You know you're a Mormon if there's a similarity between your church basketball games and the L.A. riots.
That's the running joke with which many are familiar but according to the folks at HaleStorm Entertainment, it's reality. At least for the makers of "Church Ball."
A battle on the basketball court of mythic proportions is the subject of the new LDS-comedy film "Church Ball," which just finished filming in Salt Lake City. It's the biggest film yet for the HaleStorm group the $1 million budget is nearly double that of "The R.M." and "The Singles Ward."
It's also the first to include recognizable non-LDS Hollywood actors.
From the start, director/co-writer Kurt Hale knew this film needed some big names. "I made a wish list," Hale said. "I picked out quirky characters and I got them."
Behind those offbeat characters are the recognizable faces of Fred Willard ("Bewitched," "Anchorman," TV's "Everybody Loves Raymond"), Clint Howard ("Cinderella Man," "Apollo 13"), Gary Coleman (TV's "Diff'rent Strokes") and Andrew Wilson, older brother of Luke and Owen ("Fever Pitch").
What lured these guys to Utah? "A funny script," they all agreed.
"I'd never done anything like this before," Wilson said. "It's a short shoot (18 days) with an active pace that forces us to be creative."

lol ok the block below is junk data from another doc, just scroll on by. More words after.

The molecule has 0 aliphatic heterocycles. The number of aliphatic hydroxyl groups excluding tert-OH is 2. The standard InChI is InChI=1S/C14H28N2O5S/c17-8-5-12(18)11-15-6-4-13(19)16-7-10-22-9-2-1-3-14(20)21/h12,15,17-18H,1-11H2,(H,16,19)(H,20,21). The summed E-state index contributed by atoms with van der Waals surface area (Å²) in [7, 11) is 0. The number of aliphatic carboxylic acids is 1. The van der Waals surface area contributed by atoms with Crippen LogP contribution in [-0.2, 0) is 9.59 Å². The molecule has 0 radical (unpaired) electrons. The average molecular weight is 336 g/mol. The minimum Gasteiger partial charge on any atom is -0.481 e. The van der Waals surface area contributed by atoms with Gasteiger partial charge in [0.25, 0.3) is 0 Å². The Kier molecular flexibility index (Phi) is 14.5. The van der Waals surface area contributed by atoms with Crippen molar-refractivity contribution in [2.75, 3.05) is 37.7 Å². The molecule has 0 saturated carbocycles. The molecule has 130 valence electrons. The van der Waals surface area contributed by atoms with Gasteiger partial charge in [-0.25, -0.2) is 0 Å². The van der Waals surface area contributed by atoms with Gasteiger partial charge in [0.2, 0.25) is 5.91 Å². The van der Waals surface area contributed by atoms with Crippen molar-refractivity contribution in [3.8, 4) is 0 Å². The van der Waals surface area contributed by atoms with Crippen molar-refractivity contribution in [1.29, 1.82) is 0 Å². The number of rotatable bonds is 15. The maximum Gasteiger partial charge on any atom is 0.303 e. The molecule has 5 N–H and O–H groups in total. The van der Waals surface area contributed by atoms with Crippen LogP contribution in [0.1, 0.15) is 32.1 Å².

Howard said he appreciated the producer's honesty about the budget and the limitations facing the cast and crew. "Their enthusiasm was really refreshing."
"Church Ball" is your classic story of good versus evil, according to Hale. The reluctant hero, Dennis Buckstead (Wilson), is appointed captain of the Mud Lake basketball team by the local LDS bishop (Willard), who has been suspended from coaching due to anger-management issues.
Buckstead's mission no pun intended is to turn his team of underdog misfits around and win the final church-sanctioned regional championship. It all leads up to the big game . . . and lots of fighting.
The idea for "Church Ball" came to Hale in 2002. Since then the script has gone through nine drafts a compilation of experiences Hale believes moviegoers will recognize. "We had to make it different from other sports films," said Hale. "And we're trying to reach a broader audience, so we are constantly watering the Mormonism out."
But, he adds, "the whole story still takes place under the umbrella of the church. You just don't have to be a Mormon to get what we're doing."
The actual purpose of LDS Church basketball is to "foster brotherly love," said producer Dave Hunter. But, according to Hunter and Hale, profanity and fights in church basketball games have evolved into legends that rival the myths of ancient Greece.
"I had no idea how seriously it was taken or how big a sport it was," said Willard, who has worked in Utah before (he shot a TV show at the Osmond Studios in Orem years ago).
He said he was fascinated at the level of violence in the game. "You watch fists flying, and you realize it's not as clean and pure as you thought."
The players go through some kind of a personality change when they step onto the court, said Hale. "These are good religious people, and then on Thursday they turn completely different."
All for a plastic trophy.
Hale admits that "Church Ball" makes fun of people who take themselves too seriously. It's part of human nature. And that, he says, is why the film works.
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